Saturday, July 13, 2013

You Get What You Pay For (or do you?)

edge of a canal done with graphite pencil
We have all been told that we get what we pay for. You have to spend money to get a quality product. And sometimes that is true. A good brush makes painting details easier because it will hold a fair amount of paint and keep its point. A piece of handmade watercolor paper is a joy to work on, producing images you've only dared dream about. But sometimes it's just about the process and expensive is not always the best choice. This week I learned a valuable lesson from some very talented students.

When I began teaching field sketching, I wanted to provide my students with the best possible drawing tools I could afford to put into their drawing kits. So I included good drawing pencils along with the pad of drawing paper and other tools for working in the field. I personally use an inexpensive mechanical pencil, not because of the price but because I like the fact that it is always sharp and I can get a wide variation of shades from it. But for my students, I wanted the best.
sketched with water soluble graphite pencil

Part of my class involves sharing my personal sketching tools. I like to let students try different things so they'll know if they like the effects and if they want to invest in the items. One of the pencils I share is an inexpensive, water soluble, graphite pencil, my all time favorite sketching utensil for field work. And time and time again, each and every one of my students latches onto this pencil, falling in love with the softness of the lead and the richness of the tone it produces. The professional drawing pencils I have included in their kits are quickly put aside.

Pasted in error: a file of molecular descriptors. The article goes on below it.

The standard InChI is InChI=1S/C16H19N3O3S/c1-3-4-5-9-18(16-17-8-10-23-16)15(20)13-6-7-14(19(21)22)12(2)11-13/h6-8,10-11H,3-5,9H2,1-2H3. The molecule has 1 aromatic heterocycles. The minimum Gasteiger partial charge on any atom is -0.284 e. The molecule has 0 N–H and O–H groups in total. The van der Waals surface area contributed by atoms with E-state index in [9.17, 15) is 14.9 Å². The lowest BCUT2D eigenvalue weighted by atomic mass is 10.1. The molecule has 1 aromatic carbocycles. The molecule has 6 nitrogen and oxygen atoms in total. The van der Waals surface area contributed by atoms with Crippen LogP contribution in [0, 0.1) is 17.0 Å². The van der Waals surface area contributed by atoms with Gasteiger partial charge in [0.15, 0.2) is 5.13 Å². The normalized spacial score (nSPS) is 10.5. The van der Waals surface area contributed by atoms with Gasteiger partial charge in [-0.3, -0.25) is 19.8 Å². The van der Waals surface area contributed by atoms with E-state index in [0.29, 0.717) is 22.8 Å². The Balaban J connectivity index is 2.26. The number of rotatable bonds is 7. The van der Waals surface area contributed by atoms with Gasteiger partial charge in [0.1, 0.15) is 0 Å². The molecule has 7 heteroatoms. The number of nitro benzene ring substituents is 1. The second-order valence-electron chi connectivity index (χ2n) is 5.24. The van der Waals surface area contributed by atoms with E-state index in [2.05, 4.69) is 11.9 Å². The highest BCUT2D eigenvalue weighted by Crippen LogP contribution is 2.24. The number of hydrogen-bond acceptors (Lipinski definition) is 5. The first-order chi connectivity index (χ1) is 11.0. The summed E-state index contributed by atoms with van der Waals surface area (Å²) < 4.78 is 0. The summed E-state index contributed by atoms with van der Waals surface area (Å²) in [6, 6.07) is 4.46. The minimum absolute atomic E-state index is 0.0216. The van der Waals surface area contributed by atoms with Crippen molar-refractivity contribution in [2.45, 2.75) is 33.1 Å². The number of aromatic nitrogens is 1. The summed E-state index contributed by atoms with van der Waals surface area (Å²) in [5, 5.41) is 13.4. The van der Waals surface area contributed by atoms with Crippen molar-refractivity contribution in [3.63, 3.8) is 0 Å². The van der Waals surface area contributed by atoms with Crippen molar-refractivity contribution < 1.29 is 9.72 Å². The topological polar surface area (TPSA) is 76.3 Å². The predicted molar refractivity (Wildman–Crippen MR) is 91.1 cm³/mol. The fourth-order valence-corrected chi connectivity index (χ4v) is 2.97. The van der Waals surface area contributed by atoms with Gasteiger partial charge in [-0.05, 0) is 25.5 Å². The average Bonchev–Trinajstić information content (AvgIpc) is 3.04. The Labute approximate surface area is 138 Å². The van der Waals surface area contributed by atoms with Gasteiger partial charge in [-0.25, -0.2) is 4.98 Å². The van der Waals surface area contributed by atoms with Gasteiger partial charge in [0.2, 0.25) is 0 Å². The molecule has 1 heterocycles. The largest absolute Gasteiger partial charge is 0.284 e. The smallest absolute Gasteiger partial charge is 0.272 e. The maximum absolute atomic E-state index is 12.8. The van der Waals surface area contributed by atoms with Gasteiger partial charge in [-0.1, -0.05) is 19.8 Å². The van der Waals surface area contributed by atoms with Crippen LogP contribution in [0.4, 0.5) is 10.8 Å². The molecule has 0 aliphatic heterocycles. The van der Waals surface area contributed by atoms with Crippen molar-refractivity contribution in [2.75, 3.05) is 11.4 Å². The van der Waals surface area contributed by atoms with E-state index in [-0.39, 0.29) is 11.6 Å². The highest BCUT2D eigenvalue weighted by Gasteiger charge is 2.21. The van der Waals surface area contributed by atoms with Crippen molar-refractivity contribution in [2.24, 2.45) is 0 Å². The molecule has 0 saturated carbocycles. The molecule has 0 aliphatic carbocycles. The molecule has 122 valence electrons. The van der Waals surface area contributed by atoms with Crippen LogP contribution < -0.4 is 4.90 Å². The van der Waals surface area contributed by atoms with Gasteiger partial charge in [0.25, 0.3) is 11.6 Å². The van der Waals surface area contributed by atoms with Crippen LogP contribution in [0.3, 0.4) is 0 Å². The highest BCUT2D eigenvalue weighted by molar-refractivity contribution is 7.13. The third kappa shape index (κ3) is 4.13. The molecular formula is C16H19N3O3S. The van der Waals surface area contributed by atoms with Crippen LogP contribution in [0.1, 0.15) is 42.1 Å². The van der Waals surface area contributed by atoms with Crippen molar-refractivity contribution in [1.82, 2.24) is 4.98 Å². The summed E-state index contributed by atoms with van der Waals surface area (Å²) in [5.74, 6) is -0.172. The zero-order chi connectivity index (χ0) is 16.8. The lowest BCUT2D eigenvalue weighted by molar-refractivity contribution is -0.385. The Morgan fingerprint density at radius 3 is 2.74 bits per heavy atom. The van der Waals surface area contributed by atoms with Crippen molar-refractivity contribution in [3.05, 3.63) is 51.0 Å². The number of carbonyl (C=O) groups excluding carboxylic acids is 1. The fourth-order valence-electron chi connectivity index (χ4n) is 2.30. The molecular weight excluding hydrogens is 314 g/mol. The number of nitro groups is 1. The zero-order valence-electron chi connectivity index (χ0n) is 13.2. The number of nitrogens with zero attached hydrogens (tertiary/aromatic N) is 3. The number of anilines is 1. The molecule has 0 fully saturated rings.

I have stopped ordering drawing pencils and am now including a mechanical pencil like the one I use and a water soluble graphite pencil, along with an eight count pack of crayons, yes crayons. They're fun to use and produce gorgeous layers of color. Lesson learned. Thank you students.

"If you will stay close to nature, to its simplicity, to the small things hardly noticeable, those things can unexpectedly become great and immeasurable."
                        Rainer Maria Rilke

working with the water soluble graphite pencil


  1. so tell me more about this water soluble graphite pencil - would like to try it

  2. It's called, General's Sketch and Wash pencil, and can be found at After drawing with it, you can add water and it will produce beautiful washes AND it becomes permanent - no smudging, ever! You will fall in love!

  3. hmmm, I will be fairly close to Jerry's Art-A-Rama in Virginia Beach tomorrow - maybe I can find time to see if they have one